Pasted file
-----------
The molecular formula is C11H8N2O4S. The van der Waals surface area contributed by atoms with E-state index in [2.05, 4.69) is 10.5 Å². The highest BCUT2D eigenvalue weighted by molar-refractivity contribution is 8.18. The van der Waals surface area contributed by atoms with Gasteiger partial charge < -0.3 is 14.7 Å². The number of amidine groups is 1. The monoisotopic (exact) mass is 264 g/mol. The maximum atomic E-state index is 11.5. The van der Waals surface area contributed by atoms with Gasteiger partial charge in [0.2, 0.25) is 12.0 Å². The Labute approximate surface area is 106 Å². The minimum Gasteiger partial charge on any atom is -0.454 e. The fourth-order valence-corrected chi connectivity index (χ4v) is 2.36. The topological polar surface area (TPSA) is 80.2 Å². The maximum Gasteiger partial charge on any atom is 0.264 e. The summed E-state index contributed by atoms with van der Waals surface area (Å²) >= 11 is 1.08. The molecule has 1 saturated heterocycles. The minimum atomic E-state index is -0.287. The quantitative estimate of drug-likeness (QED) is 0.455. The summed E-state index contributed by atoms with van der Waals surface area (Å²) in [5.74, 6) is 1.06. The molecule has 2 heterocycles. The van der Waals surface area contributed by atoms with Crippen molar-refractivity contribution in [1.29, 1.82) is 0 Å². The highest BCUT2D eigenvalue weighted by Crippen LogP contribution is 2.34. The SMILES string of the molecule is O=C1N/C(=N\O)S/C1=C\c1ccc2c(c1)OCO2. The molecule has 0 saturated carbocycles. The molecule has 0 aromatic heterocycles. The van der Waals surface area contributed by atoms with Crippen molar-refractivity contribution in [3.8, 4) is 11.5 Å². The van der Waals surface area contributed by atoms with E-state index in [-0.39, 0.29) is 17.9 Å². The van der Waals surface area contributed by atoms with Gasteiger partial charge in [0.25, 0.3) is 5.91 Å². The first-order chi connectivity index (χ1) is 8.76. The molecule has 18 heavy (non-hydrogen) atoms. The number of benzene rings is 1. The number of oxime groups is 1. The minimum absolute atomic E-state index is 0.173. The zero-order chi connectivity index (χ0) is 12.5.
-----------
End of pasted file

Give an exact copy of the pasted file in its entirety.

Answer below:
The molecular formula is C11H8N2O4S. The van der Waals surface area contributed by atoms with E-state index in [2.05, 4.69) is 10.5 Å². The highest BCUT2D eigenvalue weighted by molar-refractivity contribution is 8.18. The van der Waals surface area contributed by atoms with Gasteiger partial charge < -0.3 is 14.7 Å². The number of amidine groups is 1. The monoisotopic (exact) mass is 264 g/mol. The maximum atomic E-state index is 11.5. The van der Waals surface area contributed by atoms with Gasteiger partial charge in [0.2, 0.25) is 12.0 Å². The Labute approximate surface area is 106 Å². The minimum Gasteiger partial charge on any atom is -0.454 e. The fourth-order valence-corrected chi connectivity index (χ4v) is 2.36. The topological polar surface area (TPSA) is 80.2 Å². The maximum Gasteiger partial charge on any atom is 0.264 e. The summed E-state index contributed by atoms with van der Waals surface area (Å²) >= 11 is 1.08. The molecule has 1 saturated heterocycles. The minimum atomic E-state index is -0.287. The quantitative estimate of drug-likeness (QED) is 0.455. The summed E-state index contributed by atoms with van der Waals surface area (Å²) in [5.74, 6) is 1.06. The molecule has 2 heterocycles. The van der Waals surface area contributed by atoms with Crippen molar-refractivity contribution in [1.29, 1.82) is 0 Å². The highest BCUT2D eigenvalue weighted by Crippen LogP contribution is 2.34. The SMILES string of the molecule is O=C1N/C(=N\O)S/C1=C\c1ccc2c(c1)OCO2. The molecule has 0 saturated carbocycles. The molecule has 0 aromatic heterocycles. The van der Waals surface area contributed by atoms with Crippen molar-refractivity contribution in [3.8, 4) is 11.5 Å². The van der Waals surface area contributed by atoms with E-state index in [-0.39, 0.29) is 17.9 Å². The van der Waals surface area contributed by atoms with Gasteiger partial charge in [0.25, 0.3) is 5.91 Å². The first-order chi connectivity index (χ1) is 8.76. The molecule has 18 heavy (non-hydrogen) atoms. The number of benzene rings is 1. The number of oxime groups is 1. The minimum absolute atomic E-state index is 0.173. The zero-order chi connectivity index (χ0) is 12.5.